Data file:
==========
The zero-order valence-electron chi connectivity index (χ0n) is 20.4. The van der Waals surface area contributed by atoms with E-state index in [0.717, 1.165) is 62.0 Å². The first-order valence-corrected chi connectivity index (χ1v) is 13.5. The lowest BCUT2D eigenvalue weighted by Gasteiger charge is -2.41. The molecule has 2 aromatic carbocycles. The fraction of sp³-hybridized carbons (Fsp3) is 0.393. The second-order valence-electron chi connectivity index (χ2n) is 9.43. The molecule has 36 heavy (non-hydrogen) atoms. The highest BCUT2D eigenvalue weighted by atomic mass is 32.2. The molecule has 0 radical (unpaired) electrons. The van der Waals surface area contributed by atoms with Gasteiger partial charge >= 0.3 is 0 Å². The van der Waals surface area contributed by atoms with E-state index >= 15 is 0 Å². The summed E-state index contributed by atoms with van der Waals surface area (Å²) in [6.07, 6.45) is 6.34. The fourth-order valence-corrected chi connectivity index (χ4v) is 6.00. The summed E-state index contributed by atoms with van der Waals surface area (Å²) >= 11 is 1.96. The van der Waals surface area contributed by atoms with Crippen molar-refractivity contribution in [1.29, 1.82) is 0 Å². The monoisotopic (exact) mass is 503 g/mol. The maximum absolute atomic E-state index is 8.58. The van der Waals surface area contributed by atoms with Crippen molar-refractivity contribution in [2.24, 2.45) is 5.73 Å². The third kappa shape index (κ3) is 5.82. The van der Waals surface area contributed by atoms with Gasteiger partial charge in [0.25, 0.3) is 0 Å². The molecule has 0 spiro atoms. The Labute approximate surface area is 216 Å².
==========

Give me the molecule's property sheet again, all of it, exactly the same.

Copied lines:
The zero-order valence-electron chi connectivity index (χ0n) is 20.4. The van der Waals surface area contributed by atoms with E-state index in [0.717, 1.165) is 62.0 Å². The first-order valence-corrected chi connectivity index (χ1v) is 13.5. The lowest BCUT2D eigenvalue weighted by Gasteiger charge is -2.41. The molecule has 2 aromatic carbocycles. The fraction of sp³-hybridized carbons (Fsp3) is 0.393. The second-order valence-electron chi connectivity index (χ2n) is 9.43. The molecule has 36 heavy (non-hydrogen) atoms. The highest BCUT2D eigenvalue weighted by atomic mass is 32.2. The molecule has 0 radical (unpaired) electrons. The van der Waals surface area contributed by atoms with Gasteiger partial charge >= 0.3 is 0 Å². The van der Waals surface area contributed by atoms with E-state index >= 15 is 0 Å². The summed E-state index contributed by atoms with van der Waals surface area (Å²) in [6.07, 6.45) is 6.34. The fourth-order valence-corrected chi connectivity index (χ4v) is 6.00. The summed E-state index contributed by atoms with van der Waals surface area (Å²) >= 11 is 1.96. The van der Waals surface area contributed by atoms with Crippen molar-refractivity contribution in [1.29, 1.82) is 0 Å². The monoisotopic (exact) mass is 503 g/mol. The maximum absolute atomic E-state index is 8.58. The van der Waals surface area contributed by atoms with Crippen molar-refractivity contribution in [2.24, 2.45) is 5.73 Å². The third kappa shape index (κ3) is 5.82. The van der Waals surface area contributed by atoms with Gasteiger partial charge in [0.25, 0.3) is 0 Å². The molecule has 0 spiro atoms. The Labute approximate surface area is 216 Å².